The perception that the United States is doing enough for the poor globally via foreign aid is quickly corrected by research and data done by several organizations. Programs supported by USAID like Feed the Future can provide another way forward in the global arena of poverty relief. Ferraro concludes by saying, “A reformulation of the national interest to include global interests is necessary because our world scarcely resembles that of 17th century Europe.”

Jacob Hess

Photo: Flickr

Since 2001, enrollment numbers for education in Afghanistan have increased due to international aid for ‘ghost schools’ from the U.S. as well as other world governments. In 2013, USAID reported that attendance reached eight million students—an immense increase from the 900,000 students in 2002.

So far, the U.S. has spent $769 million on education and ghost schools in Afghanistan in order to increase the number of schools, teachers and students. However, recent reports show the number of students enrolled may be exaggerated, causing many people to question if taxpayer dollars are being wasted.

Canada is not concerned with the allegations and believes the aid makes a difference in enrollment numbers along with the construction of new schools. So how many ‘ghost students’ are attending school?

John Sopko, U.S. Special Inspector General for Afghanistan Reconstruction, reported that Afghan officials counted absent students for enrollment. According to Sopko, the number of absent students in 2014 listed as “enrolled” was 1.55 million students, which means enrollment figures have still increased since 2001.

Despite the allegations or possible exaggerations, aid to education in Afghanistan is still an effective way to increase primary school enrollment numbers.

The U.S. has only spent one percent of its total rebuilding budget in Afghanistan on education. In that time, more than 13,000 schools have been built with the help of USAID and other donors. More than 180,000 teachers have been trained to support higher enrollment for school-aged children. Literacy rates in Afghanistan have increased by five percent since 2008 and about 38 percent of the population above the age of 15 is literate.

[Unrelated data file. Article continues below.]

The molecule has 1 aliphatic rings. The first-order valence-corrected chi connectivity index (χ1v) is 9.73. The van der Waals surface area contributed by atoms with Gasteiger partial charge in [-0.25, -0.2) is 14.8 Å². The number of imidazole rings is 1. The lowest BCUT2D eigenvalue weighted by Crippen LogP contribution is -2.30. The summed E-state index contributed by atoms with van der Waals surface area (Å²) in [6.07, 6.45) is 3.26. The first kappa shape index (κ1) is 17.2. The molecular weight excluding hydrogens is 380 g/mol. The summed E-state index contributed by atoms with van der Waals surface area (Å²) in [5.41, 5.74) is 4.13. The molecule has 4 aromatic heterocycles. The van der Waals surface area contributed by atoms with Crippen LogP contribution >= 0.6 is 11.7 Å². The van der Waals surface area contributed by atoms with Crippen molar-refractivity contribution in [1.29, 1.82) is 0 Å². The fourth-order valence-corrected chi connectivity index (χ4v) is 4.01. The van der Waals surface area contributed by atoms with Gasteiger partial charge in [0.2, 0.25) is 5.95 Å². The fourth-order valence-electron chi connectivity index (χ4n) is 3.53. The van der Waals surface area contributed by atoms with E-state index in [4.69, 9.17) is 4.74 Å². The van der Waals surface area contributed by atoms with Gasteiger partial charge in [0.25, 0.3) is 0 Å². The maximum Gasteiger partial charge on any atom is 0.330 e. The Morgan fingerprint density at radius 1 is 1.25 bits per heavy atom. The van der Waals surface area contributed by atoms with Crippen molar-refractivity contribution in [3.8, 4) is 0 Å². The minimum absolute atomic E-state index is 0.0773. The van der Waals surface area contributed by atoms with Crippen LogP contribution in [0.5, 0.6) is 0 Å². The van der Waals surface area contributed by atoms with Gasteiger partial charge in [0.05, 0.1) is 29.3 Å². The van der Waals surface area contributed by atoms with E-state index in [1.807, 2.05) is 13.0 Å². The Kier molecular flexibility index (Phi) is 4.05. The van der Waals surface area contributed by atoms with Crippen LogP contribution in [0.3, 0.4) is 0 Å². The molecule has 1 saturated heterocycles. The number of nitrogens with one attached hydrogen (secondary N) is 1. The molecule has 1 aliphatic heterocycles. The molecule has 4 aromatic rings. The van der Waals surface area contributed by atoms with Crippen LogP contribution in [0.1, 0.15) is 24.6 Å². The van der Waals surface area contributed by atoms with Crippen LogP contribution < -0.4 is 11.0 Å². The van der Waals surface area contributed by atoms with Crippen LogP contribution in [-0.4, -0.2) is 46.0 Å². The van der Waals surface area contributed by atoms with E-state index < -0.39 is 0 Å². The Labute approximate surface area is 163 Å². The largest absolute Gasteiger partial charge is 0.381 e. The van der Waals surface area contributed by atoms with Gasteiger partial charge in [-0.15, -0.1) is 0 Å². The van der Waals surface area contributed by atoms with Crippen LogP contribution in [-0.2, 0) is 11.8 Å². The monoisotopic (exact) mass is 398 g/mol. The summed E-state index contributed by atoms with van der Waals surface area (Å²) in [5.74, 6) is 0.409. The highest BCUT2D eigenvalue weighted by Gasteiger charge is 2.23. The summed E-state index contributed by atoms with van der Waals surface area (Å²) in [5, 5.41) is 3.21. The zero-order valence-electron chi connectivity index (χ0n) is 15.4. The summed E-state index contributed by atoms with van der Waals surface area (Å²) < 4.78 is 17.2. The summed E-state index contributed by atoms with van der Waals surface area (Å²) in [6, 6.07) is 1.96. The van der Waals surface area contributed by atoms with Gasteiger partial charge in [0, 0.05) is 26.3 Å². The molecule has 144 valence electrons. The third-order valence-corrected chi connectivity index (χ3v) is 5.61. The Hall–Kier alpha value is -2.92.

Any allegation about false data in the enrollment numbers for education in Afghanistan needs to be taken seriously, but not without recognizing the many successes created in Afghanistan’s education system.

There are many challenges to setting up an efficient educational system in Afghanistan that is sustainable. Due to low economic output and U.S. military involvement in Afghanistan, it is a more difficult environment to work in.

USAID and the World Bank have been working with the Ministry of Education to improve data reliability and improve education policies. The National Education Strategic Plan III that runs from 2014 to 2020 strives to improve education through areas such as General Education, Science and Technology and Teacher Education.

In order to protect investments and the improvements of education in Afghanistan, USAID and other organizations committed to education need to improve the way that data is reported. Also, Aid needs to continue in order to help rebuild Afghanistan and improve the lives of school-aged children within the country.

– Donald Gering

Sources: Globe and Mail, NBC News, NPR, Social Progress Imperative, USAID, Vice News
Photo: The Huffington Post

Thai Economy
In Thailand, the Thai military forcefully removed the nation’s elected government two days after declaring martial law, which poses new risks to a U.S. ally that is “rapidly losing appeal to the investors and tourists who have fueled its economic growth.”